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News > U.S.

Trump Pardons Ex-Soldier Convicted of Killing Unarmed Iraqi Man

  • Former army lieutenant Michael Behenna was convicted in 2009 for killing an unarmed Iraqi man.

    Former army lieutenant Michael Behenna was convicted in 2009 for killing an unarmed Iraqi man. | Photo: Facebook / Free Michael Behenna

Published 7 May 2019

The U.S. President Donald Trump pardoned a former soldier convicted by a military court for murdering an unarmed Iraqi man. 

United States President Donald Trump granted a full pardon Monday to a former army lieutenant who was convicted of killing an unarmed Iraqi man.


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In 2009 Michael Behenna was convicted for “unpremeditated murder in a combat zone” of Ali Mansur during an unauthorized interrogation.

Mansur was detained by U.S. soldiers after Behenna’s convoy was attacked in Baghdad. Initially, he was accused of being linked to al-Qaida. A military interrogation did not find any evidence to link Masur to the explosion which cost Behenna two friends.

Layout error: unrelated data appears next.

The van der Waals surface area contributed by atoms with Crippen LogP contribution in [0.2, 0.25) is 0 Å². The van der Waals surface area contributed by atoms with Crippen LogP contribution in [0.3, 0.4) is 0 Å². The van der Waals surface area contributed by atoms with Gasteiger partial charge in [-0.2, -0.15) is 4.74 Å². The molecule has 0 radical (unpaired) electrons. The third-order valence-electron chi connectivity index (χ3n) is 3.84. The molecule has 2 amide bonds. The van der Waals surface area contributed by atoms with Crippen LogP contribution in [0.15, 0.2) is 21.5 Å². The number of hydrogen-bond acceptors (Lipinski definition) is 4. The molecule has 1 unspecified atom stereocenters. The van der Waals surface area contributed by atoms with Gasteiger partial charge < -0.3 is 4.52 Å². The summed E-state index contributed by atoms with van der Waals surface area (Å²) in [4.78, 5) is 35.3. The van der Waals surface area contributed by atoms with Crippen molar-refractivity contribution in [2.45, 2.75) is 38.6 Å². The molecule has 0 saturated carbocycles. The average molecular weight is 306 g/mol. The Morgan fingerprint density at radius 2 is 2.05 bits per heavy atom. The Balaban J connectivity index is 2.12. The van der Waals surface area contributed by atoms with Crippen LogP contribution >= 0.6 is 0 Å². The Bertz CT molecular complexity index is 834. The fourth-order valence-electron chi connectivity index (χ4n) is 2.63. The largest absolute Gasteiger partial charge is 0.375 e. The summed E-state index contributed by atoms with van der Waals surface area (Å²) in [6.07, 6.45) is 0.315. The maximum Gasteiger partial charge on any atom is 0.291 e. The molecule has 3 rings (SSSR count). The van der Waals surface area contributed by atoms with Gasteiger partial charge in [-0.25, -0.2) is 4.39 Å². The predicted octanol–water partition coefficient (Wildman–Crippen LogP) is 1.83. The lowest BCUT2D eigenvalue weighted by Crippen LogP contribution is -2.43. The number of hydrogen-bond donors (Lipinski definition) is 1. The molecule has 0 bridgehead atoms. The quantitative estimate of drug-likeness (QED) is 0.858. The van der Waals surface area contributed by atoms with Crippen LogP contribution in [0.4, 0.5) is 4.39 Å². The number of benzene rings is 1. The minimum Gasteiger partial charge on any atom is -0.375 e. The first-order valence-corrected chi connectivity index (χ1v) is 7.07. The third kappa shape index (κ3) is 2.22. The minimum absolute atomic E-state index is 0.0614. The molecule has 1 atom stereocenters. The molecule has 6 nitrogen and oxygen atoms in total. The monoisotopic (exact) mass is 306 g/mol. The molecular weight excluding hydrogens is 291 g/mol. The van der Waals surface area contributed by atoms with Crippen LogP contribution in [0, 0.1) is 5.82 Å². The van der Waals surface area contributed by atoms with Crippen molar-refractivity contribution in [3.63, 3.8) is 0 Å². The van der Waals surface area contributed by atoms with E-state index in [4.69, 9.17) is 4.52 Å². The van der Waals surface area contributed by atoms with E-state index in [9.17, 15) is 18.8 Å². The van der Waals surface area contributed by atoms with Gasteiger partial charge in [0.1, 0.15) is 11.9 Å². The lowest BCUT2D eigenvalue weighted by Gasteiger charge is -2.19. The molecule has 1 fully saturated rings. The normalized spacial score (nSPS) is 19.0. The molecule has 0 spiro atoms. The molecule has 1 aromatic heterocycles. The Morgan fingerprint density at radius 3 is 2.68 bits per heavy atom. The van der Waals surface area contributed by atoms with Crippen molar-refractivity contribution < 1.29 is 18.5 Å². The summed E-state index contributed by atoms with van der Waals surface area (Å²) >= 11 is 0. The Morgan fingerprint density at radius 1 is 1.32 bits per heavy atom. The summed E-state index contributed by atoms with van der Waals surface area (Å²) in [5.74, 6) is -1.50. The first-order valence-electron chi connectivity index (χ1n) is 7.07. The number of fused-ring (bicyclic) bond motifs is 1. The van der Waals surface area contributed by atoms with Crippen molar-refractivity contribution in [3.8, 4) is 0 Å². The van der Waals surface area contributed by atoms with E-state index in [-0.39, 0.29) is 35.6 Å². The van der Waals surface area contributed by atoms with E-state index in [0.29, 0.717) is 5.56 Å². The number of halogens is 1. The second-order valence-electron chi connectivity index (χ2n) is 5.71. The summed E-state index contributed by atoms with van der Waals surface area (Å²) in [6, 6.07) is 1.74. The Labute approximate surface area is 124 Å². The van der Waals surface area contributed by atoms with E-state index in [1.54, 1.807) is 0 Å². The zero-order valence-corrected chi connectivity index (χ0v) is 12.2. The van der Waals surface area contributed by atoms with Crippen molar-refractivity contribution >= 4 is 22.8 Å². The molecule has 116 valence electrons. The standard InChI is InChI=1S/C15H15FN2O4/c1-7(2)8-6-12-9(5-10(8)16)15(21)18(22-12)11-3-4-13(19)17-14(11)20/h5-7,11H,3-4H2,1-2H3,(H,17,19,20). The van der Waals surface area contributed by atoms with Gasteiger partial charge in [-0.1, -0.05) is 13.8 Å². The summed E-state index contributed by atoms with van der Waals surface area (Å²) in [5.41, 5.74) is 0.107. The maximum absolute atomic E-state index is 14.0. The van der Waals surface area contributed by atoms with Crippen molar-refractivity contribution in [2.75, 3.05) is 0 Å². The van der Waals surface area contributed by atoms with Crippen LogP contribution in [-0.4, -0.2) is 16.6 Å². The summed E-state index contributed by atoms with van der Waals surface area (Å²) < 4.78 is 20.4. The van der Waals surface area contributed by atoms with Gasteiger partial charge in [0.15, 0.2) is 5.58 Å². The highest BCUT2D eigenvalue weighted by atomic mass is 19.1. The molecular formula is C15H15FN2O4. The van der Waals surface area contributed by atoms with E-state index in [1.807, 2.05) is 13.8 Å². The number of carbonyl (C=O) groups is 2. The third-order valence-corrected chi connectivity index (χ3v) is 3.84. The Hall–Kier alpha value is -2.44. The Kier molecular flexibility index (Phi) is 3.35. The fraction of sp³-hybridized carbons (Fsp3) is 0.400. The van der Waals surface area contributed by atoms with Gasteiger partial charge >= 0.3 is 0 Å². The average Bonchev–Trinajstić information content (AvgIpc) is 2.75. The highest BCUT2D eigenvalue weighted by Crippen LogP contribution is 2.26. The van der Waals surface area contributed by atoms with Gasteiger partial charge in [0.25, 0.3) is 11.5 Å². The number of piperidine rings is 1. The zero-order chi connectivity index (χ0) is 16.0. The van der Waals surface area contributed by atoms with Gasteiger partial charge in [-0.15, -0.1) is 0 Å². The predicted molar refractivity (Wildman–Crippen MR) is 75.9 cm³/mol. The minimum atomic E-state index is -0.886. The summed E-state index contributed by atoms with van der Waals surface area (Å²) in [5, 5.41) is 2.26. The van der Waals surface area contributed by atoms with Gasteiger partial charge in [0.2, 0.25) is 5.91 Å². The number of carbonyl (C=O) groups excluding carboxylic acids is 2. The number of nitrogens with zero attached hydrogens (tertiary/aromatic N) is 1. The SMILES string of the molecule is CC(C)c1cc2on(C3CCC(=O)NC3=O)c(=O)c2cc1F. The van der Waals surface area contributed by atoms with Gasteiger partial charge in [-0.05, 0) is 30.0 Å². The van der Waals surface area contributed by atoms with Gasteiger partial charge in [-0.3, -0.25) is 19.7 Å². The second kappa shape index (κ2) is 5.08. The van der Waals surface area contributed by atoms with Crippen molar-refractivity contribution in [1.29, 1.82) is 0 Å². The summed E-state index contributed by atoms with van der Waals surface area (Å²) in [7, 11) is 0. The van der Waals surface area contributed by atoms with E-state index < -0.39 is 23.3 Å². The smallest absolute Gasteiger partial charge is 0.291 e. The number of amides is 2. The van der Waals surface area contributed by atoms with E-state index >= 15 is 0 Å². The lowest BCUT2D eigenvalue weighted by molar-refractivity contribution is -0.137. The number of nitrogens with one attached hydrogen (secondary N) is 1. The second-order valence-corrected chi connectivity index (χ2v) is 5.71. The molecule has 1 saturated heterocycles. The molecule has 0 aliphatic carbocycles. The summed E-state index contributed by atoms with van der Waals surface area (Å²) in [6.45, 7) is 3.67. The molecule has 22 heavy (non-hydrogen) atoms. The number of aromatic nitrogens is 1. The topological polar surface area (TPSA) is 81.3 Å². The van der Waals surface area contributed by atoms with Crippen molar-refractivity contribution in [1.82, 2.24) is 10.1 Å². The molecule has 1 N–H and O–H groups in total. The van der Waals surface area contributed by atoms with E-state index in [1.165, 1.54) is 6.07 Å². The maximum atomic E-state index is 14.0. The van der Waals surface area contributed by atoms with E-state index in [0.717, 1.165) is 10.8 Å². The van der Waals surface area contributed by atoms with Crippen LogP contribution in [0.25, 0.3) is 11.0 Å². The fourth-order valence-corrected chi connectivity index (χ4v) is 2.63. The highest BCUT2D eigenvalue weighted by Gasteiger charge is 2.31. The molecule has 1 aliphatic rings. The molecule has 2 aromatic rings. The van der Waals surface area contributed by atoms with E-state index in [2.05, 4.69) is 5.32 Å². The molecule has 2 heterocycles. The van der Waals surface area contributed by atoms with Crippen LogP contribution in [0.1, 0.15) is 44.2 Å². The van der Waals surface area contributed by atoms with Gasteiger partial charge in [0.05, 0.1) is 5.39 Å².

The soldier, later, was ordered to deliver Mansur back to his village. Instead, he took the man in a secluded area to interrogate him. Mansur was stripped naked and shot by Behenna in the chest and head.

He claimed self-defense and said that Mansur had thrown a piece of concrete at him and reached for his gun.

A military court found him guilty and gave him a sentence of 25 years in prison. His sentence was later reduced to 15 years. However, he was released on parole in 2014.

The White House, in a statement Monday said that Behenna “has attracted broad support from the military, Oklahoma elected officials, and the public.”

“Further, while serving his sentence,” it continued, “Mr. Behenna was a model prisoner. In light of these facts, Mr. Behenna is entirely deserving of this Grant of Executive Clemency.”

The Oklahoma attorney general said that Behenna did not deserve  “the label ‘murderer,’ or the lifelong punishment and stigma that come with being a federal criminal.”

After killing Mansur, the former soldier told his companions that “he would do it again, and did not feel bad about it because he just lost two guys” according to a military court filing.

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